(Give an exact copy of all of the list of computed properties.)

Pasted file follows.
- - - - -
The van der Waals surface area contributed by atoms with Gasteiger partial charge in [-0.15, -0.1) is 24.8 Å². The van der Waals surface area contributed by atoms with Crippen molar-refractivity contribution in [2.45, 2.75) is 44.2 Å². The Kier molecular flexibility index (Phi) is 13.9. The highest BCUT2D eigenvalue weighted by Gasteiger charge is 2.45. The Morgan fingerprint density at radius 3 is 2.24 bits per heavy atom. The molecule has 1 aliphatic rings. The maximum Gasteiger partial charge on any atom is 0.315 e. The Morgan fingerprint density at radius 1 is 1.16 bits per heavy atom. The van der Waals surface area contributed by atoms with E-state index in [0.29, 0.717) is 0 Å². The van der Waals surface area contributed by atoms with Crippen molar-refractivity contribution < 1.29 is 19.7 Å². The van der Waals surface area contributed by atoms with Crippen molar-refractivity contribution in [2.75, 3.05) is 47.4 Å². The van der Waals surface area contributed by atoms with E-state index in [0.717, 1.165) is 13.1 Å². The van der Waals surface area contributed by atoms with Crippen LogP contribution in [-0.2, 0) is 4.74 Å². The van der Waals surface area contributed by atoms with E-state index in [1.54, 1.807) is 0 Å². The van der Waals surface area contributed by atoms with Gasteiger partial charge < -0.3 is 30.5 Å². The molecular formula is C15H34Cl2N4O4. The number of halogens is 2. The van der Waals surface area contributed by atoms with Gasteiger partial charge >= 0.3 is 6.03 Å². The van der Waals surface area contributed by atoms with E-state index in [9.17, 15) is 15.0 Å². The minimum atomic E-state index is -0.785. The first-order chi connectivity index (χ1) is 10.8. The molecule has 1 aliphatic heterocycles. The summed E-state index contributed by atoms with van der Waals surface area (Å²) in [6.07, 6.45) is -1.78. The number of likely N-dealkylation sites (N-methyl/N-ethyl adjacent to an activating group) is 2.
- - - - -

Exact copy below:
The van der Waals surface area contributed by atoms with Gasteiger partial charge in [-0.15, -0.1) is 24.8 Å². The van der Waals surface area contributed by atoms with Crippen molar-refractivity contribution in [2.45, 2.75) is 44.2 Å². The Kier molecular flexibility index (Phi) is 13.9. The highest BCUT2D eigenvalue weighted by Gasteiger charge is 2.45. The Morgan fingerprint density at radius 3 is 2.24 bits per heavy atom. The molecule has 1 aliphatic rings. The maximum Gasteiger partial charge on any atom is 0.315 e. The Morgan fingerprint density at radius 1 is 1.16 bits per heavy atom. The van der Waals surface area contributed by atoms with E-state index in [0.29, 0.717) is 0 Å². The van der Waals surface area contributed by atoms with Crippen molar-refractivity contribution < 1.29 is 19.7 Å². The van der Waals surface area contributed by atoms with Crippen molar-refractivity contribution in [2.75, 3.05) is 47.4 Å². The van der Waals surface area contributed by atoms with E-state index in [0.717, 1.165) is 13.1 Å². The van der Waals surface area contributed by atoms with Crippen LogP contribution in [-0.2, 0) is 4.74 Å². The van der Waals surface area contributed by atoms with E-state index in [1.54, 1.807) is 0 Å². The van der Waals surface area contributed by atoms with Gasteiger partial charge < -0.3 is 30.5 Å². The molecular formula is C15H34Cl2N4O4. The number of halogens is 2. The van der Waals surface area contributed by atoms with Gasteiger partial charge >= 0.3 is 6.03 Å². The van der Waals surface area contributed by atoms with E-state index in [9.17, 15) is 15.0 Å². The minimum atomic E-state index is -0.785. The first-order chi connectivity index (χ1) is 10.8. The molecule has 1 aliphatic heterocycles. The summed E-state index contributed by atoms with van der Waals surface area (Å²) in [6.07, 6.45) is -1.78. The number of likely N-dealkylation sites (N-methyl/N-ethyl adjacent to an activating group) is 2.